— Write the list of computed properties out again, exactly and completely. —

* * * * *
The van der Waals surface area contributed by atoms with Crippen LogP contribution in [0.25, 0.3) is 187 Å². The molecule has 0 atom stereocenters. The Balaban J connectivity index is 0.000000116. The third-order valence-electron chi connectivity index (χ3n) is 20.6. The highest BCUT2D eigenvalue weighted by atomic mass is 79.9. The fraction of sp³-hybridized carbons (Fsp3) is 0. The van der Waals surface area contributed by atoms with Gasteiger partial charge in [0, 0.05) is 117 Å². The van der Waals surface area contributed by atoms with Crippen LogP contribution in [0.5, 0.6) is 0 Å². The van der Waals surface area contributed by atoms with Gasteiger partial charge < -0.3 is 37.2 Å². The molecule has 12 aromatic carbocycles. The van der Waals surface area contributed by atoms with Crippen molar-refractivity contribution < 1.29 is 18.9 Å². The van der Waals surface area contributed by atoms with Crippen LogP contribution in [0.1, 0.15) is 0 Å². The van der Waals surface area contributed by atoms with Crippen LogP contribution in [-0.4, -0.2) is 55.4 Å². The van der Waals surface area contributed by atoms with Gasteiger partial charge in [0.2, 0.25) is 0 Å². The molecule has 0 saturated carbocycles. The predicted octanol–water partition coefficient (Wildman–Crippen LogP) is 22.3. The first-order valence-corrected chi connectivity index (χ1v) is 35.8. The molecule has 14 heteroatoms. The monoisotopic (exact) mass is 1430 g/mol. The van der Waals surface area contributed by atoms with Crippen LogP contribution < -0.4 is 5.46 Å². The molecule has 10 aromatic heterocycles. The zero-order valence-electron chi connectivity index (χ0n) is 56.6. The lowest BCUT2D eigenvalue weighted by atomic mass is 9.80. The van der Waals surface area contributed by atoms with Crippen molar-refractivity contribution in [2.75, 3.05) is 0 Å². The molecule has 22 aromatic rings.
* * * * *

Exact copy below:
The van der Waals surface area contributed by atoms with Crippen LogP contribution in [0.25, 0.3) is 187 Å². The molecule has 0 atom stereocenters. The Balaban J connectivity index is 0.000000116. The third-order valence-electron chi connectivity index (χ3n) is 20.6. The highest BCUT2D eigenvalue weighted by atomic mass is 79.9. The fraction of sp³-hybridized carbons (Fsp3) is 0. The van der Waals surface area contributed by atoms with Gasteiger partial charge in [0, 0.05) is 117 Å². The van der Waals surface area contributed by atoms with Crippen LogP contribution in [0.5, 0.6) is 0 Å². The van der Waals surface area contributed by atoms with Gasteiger partial charge < -0.3 is 37.2 Å². The molecule has 12 aromatic carbocycles. The van der Waals surface area contributed by atoms with Crippen molar-refractivity contribution < 1.29 is 18.9 Å². The van der Waals surface area contributed by atoms with Crippen LogP contribution in [0.1, 0.15) is 0 Å². The van der Waals surface area contributed by atoms with Crippen LogP contribution in [-0.4, -0.2) is 55.4 Å². The van der Waals surface area contributed by atoms with Gasteiger partial charge in [0.2, 0.25) is 0 Å². The molecule has 0 saturated carbocycles. The predicted octanol–water partition coefficient (Wildman–Crippen LogP) is 22.3. The first-order valence-corrected chi connectivity index (χ1v) is 35.8. The molecule has 14 heteroatoms. The monoisotopic (exact) mass is 1430 g/mol. The van der Waals surface area contributed by atoms with Crippen LogP contribution < -0.4 is 5.46 Å². The molecule has 10 aromatic heterocycles. The zero-order valence-electron chi connectivity index (χ0n) is 56.6. The lowest BCUT2D eigenvalue weighted by atomic mass is 9.80. The van der Waals surface area contributed by atoms with Crippen molar-refractivity contribution in [2.75, 3.05) is 0 Å². The molecule has 22 aromatic rings.